Evaluation

The first member survey resulted in 184 suggested recommendations from 65 members. Seventeen medication-based and 14 practice-based recommendations were re-circulated to membership through the second survey, garnering responses from 263 members. Eleven recommendations distinctly represented member input. Seven recommendations, with accompanying supporting literature, were presented to the board.

Implications

Developing the list of candidate recommendations was an opportunity to engage all members in an initiative to improve patient care. The CWC campaign provides a rare platform for professionals to share with each other, the public at large, and the patients for whom they provide care.


1Lower Mainland Pharmacy Services, Chilliwack, BC
2Saskatchewan Health Authority, Regina, SK
3CSHP, Edmonton, AB
4Horizon Health Network, Moncton, NB

The Impact of Delisting Docusate from a Hospital Formulary


A McGuire1, A Wyllie1, C Fan-Lun1,2, I Mantas1
1Pharmacy Department, Mount Sinai Hospital, Sinai Health System, Toronto, ON
2Leslie Dan Faculty of Pharmacy, University of Toronto, Toronto, ON

Background

Docusate is frequently prescribed to manage constipation despite being no more effective than placebo. Docusate contributes to polypharmacy and medication costs, increases healthcare provider workload and delays initiation of effective treatments. Consequences of inadequately treated constipation include fecal impaction and bowel obstructions. This study examines the impact of delisting docusate from the formulary at our institution in November 2015.

Objectives

To determine change in volume of dispensed doses of laxatives in the year following the delisting of docusate. Impact on acquisition costs of other laxatives and incidence of negative sequelae of constipation were secondary objectives.

Methods

Statistical process control methods were applied to examine dispensing patterns of bowel medications in the years preceding and following the intervention of delisting of docusate from the formulary. Control charts were created using monthly dispensed volumes of sennosides, lactulose, polyethylene glycol, magnesium hydroxide, bisacodyl and glycerin suppositories. Significant changes were defined as data exceeding upper and lower control limits. Monthly acquisition drug costs and incidence of bowel obstructions using ICD-codes were retrieved, tabulated and analyzed for change before and after the intervention.

Results

In the year following delisting of docusate, monthly dispensed volumes of each bowel medication were within the upper control limits of the XmR control charts, indicating no significant increase in use. Prior to the intervention, 244 combined intestinal obstructions and impactions were recorded. This decreased to 210 in the year following the delisting. In the year preceding delisting, $5,075 was spent on docusate. Total costs for bowel medications of interest before and after the intervention were $23,969 and $17,674, respectively.

Conclusions

This study supports removing docusate from hospital formularies. In the year following delisting, no significant increases in dispensing volumes of bowel medications were observed. This intervention did not increase drug costs or rates of bowel obstruction at our institution.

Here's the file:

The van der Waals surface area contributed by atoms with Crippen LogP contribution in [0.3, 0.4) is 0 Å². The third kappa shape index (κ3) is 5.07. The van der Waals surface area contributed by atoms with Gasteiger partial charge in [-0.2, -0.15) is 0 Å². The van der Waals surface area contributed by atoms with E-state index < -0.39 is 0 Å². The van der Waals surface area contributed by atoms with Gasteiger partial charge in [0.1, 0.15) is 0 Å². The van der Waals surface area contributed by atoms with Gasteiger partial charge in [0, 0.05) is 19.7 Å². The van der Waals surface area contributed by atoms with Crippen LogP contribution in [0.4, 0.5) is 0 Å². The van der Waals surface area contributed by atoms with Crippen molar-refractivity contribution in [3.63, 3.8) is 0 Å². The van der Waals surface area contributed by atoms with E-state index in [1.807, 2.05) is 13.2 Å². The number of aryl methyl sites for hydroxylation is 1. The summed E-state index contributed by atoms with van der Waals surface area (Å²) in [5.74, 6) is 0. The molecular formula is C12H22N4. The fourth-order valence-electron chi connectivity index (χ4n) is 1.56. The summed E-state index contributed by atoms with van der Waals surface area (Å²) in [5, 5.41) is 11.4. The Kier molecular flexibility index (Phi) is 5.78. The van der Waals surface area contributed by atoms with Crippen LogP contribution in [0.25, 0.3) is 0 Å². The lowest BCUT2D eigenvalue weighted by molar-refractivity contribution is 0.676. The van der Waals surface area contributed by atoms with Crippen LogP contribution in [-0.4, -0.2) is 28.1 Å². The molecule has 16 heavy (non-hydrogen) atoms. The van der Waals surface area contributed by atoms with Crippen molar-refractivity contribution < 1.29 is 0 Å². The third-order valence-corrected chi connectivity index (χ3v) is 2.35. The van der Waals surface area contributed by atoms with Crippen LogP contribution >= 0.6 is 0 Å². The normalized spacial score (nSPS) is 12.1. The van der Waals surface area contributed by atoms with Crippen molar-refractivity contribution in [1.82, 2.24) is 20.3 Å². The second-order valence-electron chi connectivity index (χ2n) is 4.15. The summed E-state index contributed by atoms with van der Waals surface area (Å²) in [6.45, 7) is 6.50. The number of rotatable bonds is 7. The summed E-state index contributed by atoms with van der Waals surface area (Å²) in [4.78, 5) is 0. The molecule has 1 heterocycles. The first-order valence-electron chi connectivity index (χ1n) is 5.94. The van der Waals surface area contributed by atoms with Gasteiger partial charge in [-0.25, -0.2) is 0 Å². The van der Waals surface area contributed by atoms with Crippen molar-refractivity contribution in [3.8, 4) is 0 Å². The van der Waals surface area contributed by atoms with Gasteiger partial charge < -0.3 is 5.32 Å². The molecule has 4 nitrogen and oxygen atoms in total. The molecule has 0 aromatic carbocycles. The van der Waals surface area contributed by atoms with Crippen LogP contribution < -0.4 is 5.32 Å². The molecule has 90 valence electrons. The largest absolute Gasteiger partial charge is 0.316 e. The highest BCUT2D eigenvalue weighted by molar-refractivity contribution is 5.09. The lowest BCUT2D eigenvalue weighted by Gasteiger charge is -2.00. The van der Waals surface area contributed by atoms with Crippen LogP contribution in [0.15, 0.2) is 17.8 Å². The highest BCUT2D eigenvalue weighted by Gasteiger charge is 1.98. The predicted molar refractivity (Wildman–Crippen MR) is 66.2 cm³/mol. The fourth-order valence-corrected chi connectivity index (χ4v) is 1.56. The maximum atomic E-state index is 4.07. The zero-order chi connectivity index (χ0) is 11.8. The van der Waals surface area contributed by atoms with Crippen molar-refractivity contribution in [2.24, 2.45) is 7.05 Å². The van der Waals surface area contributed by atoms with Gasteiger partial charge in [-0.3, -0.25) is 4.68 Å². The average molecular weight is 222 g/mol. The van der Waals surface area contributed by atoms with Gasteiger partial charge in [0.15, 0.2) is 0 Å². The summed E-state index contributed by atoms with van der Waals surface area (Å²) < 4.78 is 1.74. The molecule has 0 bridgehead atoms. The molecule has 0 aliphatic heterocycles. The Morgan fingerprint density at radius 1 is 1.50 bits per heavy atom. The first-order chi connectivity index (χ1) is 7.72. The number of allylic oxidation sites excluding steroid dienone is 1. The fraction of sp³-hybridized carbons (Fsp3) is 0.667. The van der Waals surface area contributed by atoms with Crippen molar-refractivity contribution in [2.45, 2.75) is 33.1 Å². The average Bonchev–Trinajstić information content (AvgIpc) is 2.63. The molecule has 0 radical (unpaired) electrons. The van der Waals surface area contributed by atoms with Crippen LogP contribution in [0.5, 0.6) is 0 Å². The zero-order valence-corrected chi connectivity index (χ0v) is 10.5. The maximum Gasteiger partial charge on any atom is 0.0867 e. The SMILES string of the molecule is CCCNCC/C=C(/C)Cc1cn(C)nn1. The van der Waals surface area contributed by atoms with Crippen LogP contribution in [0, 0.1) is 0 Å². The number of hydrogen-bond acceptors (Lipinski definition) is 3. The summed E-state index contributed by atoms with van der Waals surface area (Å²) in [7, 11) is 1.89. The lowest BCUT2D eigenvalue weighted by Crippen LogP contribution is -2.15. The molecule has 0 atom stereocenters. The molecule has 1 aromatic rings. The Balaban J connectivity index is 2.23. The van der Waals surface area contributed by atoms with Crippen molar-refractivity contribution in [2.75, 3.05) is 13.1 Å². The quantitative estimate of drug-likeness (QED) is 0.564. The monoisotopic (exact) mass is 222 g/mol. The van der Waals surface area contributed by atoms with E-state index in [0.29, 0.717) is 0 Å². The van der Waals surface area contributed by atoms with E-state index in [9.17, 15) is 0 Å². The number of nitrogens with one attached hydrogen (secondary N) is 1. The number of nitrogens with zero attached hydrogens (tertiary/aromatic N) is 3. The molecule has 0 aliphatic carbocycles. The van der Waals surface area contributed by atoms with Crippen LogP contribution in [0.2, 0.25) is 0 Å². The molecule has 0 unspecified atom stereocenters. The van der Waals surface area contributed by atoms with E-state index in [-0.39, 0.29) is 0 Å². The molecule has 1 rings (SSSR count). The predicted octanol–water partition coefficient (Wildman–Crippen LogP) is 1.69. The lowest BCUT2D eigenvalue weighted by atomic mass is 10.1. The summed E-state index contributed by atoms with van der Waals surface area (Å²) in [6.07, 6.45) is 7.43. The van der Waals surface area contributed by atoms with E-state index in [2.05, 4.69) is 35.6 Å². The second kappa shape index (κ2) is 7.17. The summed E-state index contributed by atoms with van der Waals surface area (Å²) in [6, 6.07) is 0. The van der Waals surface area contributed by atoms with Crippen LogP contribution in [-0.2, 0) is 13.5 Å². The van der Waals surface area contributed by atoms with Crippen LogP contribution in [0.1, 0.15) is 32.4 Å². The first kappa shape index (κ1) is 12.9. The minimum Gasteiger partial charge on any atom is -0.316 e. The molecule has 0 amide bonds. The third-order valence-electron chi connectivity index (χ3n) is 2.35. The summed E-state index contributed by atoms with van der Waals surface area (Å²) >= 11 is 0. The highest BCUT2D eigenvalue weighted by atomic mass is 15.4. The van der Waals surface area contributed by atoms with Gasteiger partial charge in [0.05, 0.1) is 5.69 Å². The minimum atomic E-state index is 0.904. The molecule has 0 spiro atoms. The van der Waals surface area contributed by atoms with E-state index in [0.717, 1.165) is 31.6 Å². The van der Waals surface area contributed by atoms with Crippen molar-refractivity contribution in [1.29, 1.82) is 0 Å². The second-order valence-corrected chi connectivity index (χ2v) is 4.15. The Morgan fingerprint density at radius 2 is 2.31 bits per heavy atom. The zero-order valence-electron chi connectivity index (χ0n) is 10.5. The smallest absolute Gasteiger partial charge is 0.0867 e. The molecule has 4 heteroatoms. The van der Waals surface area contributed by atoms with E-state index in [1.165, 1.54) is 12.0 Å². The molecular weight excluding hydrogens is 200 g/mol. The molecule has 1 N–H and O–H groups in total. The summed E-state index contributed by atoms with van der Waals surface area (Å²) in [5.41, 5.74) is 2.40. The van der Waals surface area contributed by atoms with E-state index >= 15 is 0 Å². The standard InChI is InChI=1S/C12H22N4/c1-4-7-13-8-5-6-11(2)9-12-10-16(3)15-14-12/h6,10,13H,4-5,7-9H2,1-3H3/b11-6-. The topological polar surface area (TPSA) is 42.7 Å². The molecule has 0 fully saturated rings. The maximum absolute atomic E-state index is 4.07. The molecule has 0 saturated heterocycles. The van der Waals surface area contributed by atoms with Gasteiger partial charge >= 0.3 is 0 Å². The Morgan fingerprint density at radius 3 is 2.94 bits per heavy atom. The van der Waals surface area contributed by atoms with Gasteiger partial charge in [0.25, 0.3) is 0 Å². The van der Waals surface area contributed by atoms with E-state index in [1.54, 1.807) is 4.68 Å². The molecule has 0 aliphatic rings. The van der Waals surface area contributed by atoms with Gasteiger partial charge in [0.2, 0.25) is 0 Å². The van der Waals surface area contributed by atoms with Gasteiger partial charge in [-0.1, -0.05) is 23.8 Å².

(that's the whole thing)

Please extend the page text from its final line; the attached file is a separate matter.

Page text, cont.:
1Pharmacy Department, Mount Sinai Hospital, Sinai Health System, Toronto, ON
2Leslie Dan Faculty of Pharmacy, University of Toronto, Toronto, ON

Pharmacist Review of Computer Physician Medication Order Entry in Hospitals: A Prospective Observational Study of Pharmacist Interventions


P Prech, P Newman

Background

Medication safety standards for hospitals require pharmacist review of all medication orders (MO) before the first dose is administered. With the advent of computer-based physician order entry systems (CPOE) embedded with clinical decision support software, the need for pharmacist MO review is occasionally questioned.

Description

This prospective observational study involved telepharmacist review of CPOE from 2300-0700H in a group of 12 specialty and community hospitals (28–403 beds) utilizing 24 hour telepharmacy services over 10 months, 3 years following the introduction of a shared CPOE system with clinical decision support.

Action

During pharmacist CPOE review, MOs requiring intervention by the pharmacist and the reason for the intervention was recorded.

Evaluation

A total of 40,982 CPOE MO’s were reviewed for accuracy and appropriateness by the telepharmacist. Of these, 5287 (12.9%) had a problem identified that required pharmacist intervention (correction). Of the MOs requiring intervention, the most common was missing or incorrect assignment of the medication to a specific drug product or dosage form, 2319 (44%) orders. In 1015 cases (19 %), the MO was prescribed at the incorrect time or frequency. For 684 orders (13 %), the automatic therapeutic substitution of a MO to a medication on the hospital formulary list was unsuccessful. Duplicate MOs totaled 531 (10 %). The dose or dose unit was incorrect in 498 cases (9 %). A placeholder intended for a drug not contained in the system was used inappropriately when the prescribed drug was available in the system in 240 cases (5 %).